Ninety-six people who applied to be head of IT security for Virginia elections had their names, resumes, salary information, references, education history, home addresses, emails and phone numbers exposed.
WASHINGTON — Virginia’s Department of Elections’ next chief information officer likely had their personal information exposed, after a job posting for the position included a username and password that could be used to view applicants’ resume and personal details.
The Department of Elections told WTOP Tuesday afternoon it is “taking action” to address the issue, which allowed a reporter to see names, resumes, salary information, references, education history, home addresses, emails and phone numbers of 96 people who had applied to be head IT security for Virginia elections.
By 5 p.m. Tuesday, the login credentials had been deactivated.
The personal information of the applicants appeared to have been exposed since the application window ended more than a week ago, although it is unclear how many people may have accessed the data.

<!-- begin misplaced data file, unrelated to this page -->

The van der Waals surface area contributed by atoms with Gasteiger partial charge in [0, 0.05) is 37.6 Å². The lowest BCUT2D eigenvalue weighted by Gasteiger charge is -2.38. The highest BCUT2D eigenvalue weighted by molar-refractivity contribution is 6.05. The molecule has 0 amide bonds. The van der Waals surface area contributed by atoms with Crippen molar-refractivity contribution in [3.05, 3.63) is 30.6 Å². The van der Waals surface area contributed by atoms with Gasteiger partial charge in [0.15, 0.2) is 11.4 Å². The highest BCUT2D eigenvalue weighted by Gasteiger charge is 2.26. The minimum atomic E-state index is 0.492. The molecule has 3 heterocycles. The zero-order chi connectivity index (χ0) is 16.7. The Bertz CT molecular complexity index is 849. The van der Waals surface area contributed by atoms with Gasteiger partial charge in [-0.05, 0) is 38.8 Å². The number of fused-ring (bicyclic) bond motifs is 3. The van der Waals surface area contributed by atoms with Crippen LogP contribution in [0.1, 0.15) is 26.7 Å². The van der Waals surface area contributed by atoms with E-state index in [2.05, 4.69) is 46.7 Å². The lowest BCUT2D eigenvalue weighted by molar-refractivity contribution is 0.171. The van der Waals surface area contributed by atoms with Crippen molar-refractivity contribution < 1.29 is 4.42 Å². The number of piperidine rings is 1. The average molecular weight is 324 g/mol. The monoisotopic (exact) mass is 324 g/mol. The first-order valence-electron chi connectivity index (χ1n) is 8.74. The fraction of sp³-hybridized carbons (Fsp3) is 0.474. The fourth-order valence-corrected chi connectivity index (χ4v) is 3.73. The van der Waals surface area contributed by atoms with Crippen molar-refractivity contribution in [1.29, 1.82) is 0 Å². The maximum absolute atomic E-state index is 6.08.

Those who applied between Jan. 17 and Feb. 3 live and work across Virginia and the country.
Several have military experience or have worked as government contractors, according to the resumes, cover letters and other information they provided on the state Department of Human Resource Management’s Recruitment Management System.
“It was a mistake, and is not systems-related,” said Anne Waring with the Department of Human Resource Management.
Waring added that the Department of Elections has confirmed that the issue has been resolved. “We are investigating how it happened,” Waring said.
Aside from information technology and systems security, the full-time position is responsible for oversight of business operations, database management and system development.